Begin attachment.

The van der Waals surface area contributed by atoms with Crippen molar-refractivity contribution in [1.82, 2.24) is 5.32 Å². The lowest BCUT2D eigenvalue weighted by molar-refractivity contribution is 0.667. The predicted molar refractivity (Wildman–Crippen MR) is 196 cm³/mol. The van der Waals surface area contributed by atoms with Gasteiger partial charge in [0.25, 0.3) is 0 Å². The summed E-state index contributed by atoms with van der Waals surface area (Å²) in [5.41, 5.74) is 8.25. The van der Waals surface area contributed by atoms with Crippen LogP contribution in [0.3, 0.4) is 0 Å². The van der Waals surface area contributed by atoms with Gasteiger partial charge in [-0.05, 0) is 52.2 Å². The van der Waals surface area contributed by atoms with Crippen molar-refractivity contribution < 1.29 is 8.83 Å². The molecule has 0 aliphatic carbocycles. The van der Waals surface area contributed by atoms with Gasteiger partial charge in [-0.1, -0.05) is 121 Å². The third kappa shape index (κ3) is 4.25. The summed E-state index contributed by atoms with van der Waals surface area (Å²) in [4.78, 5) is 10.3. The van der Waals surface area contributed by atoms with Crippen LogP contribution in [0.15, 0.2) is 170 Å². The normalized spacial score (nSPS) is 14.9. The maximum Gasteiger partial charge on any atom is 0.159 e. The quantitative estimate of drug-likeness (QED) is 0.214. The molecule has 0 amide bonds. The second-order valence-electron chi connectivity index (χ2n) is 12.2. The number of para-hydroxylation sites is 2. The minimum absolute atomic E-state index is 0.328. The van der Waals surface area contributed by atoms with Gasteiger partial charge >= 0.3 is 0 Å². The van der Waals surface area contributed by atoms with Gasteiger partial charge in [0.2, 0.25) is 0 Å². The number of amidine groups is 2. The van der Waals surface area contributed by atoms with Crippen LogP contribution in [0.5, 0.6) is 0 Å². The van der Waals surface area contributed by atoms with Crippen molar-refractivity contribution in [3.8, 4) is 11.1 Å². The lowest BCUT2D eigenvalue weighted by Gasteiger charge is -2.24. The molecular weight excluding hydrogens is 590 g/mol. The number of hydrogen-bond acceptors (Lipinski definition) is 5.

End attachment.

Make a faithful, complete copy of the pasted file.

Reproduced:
The van der Waals surface area contributed by atoms with Crippen molar-refractivity contribution in [1.82, 2.24) is 5.32 Å². The lowest BCUT2D eigenvalue weighted by molar-refractivity contribution is 0.667. The predicted molar refractivity (Wildman–Crippen MR) is 196 cm³/mol. The van der Waals surface area contributed by atoms with Gasteiger partial charge in [0.25, 0.3) is 0 Å². The summed E-state index contributed by atoms with van der Waals surface area (Å²) in [5.41, 5.74) is 8.25. The van der Waals surface area contributed by atoms with Crippen LogP contribution in [0.3, 0.4) is 0 Å². The van der Waals surface area contributed by atoms with Gasteiger partial charge in [-0.05, 0) is 52.2 Å². The van der Waals surface area contributed by atoms with Crippen molar-refractivity contribution < 1.29 is 8.83 Å². The molecule has 0 aliphatic carbocycles. The van der Waals surface area contributed by atoms with Gasteiger partial charge in [-0.1, -0.05) is 121 Å². The third kappa shape index (κ3) is 4.25. The summed E-state index contributed by atoms with van der Waals surface area (Å²) in [4.78, 5) is 10.3. The van der Waals surface area contributed by atoms with Crippen LogP contribution in [0.15, 0.2) is 170 Å². The normalized spacial score (nSPS) is 14.9. The maximum Gasteiger partial charge on any atom is 0.159 e. The quantitative estimate of drug-likeness (QED) is 0.214. The molecule has 0 amide bonds. The second-order valence-electron chi connectivity index (χ2n) is 12.2. The number of para-hydroxylation sites is 2. The minimum absolute atomic E-state index is 0.328. The van der Waals surface area contributed by atoms with Gasteiger partial charge >= 0.3 is 0 Å². The van der Waals surface area contributed by atoms with Gasteiger partial charge in [0.2, 0.25) is 0 Å². The number of amidine groups is 2. The van der Waals surface area contributed by atoms with Crippen LogP contribution in [0.5, 0.6) is 0 Å². The van der Waals surface area contributed by atoms with Crippen molar-refractivity contribution in [3.8, 4) is 11.1 Å². The lowest BCUT2D eigenvalue weighted by Gasteiger charge is -2.24. The molecular weight excluding hydrogens is 590 g/mol. The number of hydrogen-bond acceptors (Lipinski definition) is 5.